Tuesday, January 30, 2018

The Storm

Strong. What the heck does that even mean anyways? I can tell you one thing with no shame, physically I am pretty weak. Five pound weights can go to hell. 

But I have long been lauded as 'strong' for speaking out about my struggle with Parkinson's. Often people ask me how I did it all, how I am still here, still speaking, still going 'strong.' People seem to think that if they were me they would not still be here, or at the least not still be happy. But I believe that assumption is false. When we have no other choice we fight because in the end we have a zeal for life. You do not realize how much you want to live until you are staring brain surgery, a feeding tube, IV nutrition, ect., straight in the face. You do not know just how much you love living until you are in the middle of the ocean and you can sink or swim. I promise you would swim as hard as you could because drowning is unimaginable. 


Things have been so hard lately. I have felt like it is the end of the rope over and over again, even when good things are on the horizon, they just do not feel good anymore. I am so close to getting off of TPN, and yet that is clouded by the protein deficiency I have aquired in the past few months. Due to the shortage of IV nutrition thanks to the hurricanes that wiped out the manufacturing of vital IV supplies, I have been on half protein for months. Lately exercise has left me in bed for days, and that is due to not having enough protein to rebuild my muscles. The muscle mass I have spent over a year to develop is practically gone and the activities that bring me joy, like dance and rock steady, have been impossible. I finally got the answer to why in the form of a blood test showing how low my protein level was. The good news is being almost off TPN, my formula should remedy that. But it is still just a blow right now. Instead of feeling happy that I finally got answers, like I normally would be, all it feels like is how stupidly unfair this problem was to begin with, how the pharmaceutical system screwed over me and thousands of other patients who depend on artificial nutrition to survive. 

Also, I just want to eat a freaking pizza and I know that would just mean misery so I don't. I take a few bites here and there and even that hurts a lot but it is all I can do and I have to accept that. And I do. But sometimes, its just unfair, and not admitting that is lying to myself. Not saying that is not fair to myself, and is more harmful than anything. 

I am realizing how often I say 'its okay' when people pity me. How often I make excuses for my failed health, how I justify being 23 and having the past nine years of my life defined by Parkinson's. Its not okay. It is not okay that I can barely remember who I was before this disease. 

Actually, before this disease, there were some rocky years. I got sick towards the end of Freshman year of high school. I was 14. 14 was the first year of my life since 11 that I was happy, the middle school years for me were full of self hatred and angst. I was finally free. I finally felt accepted, felt worthy of something. Felt like I was good at something, like I could see beyond where I was then and knew that a future was ahead of me that could be full of possibilities. And then it happened. It was April and I felt a pain in my leg. And nothing was the same after that ever again.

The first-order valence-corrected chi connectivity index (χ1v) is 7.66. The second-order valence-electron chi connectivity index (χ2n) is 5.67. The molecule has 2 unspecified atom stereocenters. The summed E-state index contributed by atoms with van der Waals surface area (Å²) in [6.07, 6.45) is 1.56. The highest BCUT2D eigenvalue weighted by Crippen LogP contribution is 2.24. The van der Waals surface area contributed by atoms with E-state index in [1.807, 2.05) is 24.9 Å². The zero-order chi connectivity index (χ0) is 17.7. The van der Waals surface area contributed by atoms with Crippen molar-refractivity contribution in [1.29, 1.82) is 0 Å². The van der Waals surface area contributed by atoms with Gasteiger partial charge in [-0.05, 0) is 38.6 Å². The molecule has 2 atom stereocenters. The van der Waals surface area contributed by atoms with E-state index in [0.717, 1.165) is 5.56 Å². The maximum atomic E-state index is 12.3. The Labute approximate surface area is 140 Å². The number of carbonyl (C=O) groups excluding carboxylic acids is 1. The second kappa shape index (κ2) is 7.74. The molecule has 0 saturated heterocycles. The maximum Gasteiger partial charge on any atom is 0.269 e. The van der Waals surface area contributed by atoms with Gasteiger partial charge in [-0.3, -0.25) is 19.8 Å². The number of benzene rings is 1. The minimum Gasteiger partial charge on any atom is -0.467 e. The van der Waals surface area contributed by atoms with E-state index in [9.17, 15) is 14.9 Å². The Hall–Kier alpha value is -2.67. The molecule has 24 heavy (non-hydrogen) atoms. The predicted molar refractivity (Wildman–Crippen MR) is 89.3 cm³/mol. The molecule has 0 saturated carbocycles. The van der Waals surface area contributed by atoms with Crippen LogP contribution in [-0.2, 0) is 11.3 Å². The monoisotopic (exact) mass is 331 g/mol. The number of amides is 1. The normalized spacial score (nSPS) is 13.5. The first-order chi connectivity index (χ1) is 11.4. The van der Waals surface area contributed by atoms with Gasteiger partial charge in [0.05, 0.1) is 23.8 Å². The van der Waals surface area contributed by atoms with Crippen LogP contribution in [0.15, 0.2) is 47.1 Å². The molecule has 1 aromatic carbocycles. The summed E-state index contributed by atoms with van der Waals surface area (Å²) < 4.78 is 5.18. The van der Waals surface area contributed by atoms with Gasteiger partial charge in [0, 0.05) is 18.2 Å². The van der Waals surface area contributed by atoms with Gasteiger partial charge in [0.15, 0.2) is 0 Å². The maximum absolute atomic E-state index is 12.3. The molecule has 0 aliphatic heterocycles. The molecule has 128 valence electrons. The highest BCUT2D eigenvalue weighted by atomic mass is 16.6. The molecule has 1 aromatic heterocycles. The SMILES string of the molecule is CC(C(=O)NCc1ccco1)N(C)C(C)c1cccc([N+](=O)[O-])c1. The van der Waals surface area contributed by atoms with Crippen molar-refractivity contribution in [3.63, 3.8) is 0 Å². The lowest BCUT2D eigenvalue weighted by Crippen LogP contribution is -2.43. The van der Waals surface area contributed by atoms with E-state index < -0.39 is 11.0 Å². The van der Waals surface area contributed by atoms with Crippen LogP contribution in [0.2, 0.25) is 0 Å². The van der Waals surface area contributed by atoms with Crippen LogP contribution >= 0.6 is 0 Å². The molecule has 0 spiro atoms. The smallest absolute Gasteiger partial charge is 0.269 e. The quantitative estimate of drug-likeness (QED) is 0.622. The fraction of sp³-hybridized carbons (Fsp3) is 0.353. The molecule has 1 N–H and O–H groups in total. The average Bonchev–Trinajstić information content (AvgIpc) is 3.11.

Here is where maybe I turn back into the eternal optimist (with a big wedge of sarcasm and cynicism). What happened after that was amazing and awful all at once. The timing of which I got Parkinson's, as cruel as it might be, also was perhaps the best thing that ever happened to me. I love who I became because of that time. I had to give up singing, which was my world at the time. I defined myself by my operatic ability. And suddenly, I could not make it through a rehearsal. I couldn't stand for a performance. My once rich tone and vibrato became horse after half an aria. Doctors appointments replaced voice lessons and a dream was taken from me. 

Grieving that loss was the hardest thing I had to do at that point in my life. It sucked. But it made me stronger. And it put me in a place of emptiness, at just the right time for me to find chemistry and art, the two things that became my life. I learned that I needed to fill up the creative space left by music with something, and I learned that creating something from nothing gave me the clarity and strength to work through hard times. Late nights of pain have long produced some of the pieces I am most proud of, and the practice of creating filled the hours of pain and kept my mind off of misery. A quilt for my cousin's daughter was made in the days following my brain surgery, where I needed something to fill my time and keep me sane in my recovery. I also discovered my passion for science in the year following the onset of my Parkinson's. Chemistry filled my mind with infinite possibility, attempting to understand the molecular world expanded my universe, and has captivated me ever since. I had something I was once again good at, and a new passion, one that is my passion to this day. I also took my health into my own hands as the more science I learned, the more I understood my broken body. I started reading medical research, and what began with me looking up every other word ended with me developing a medical lexicon in my head and assisting in my own diagnosis. Chemistry gave me the power I had lost back. I went to college because it rebuilt my confidence, because I had a need to keep learning. I do not know how I would have started college with an undiagnosed disease that was quickly robbing me of my motor skills without that passion. It was at times the only thing pushing me forward.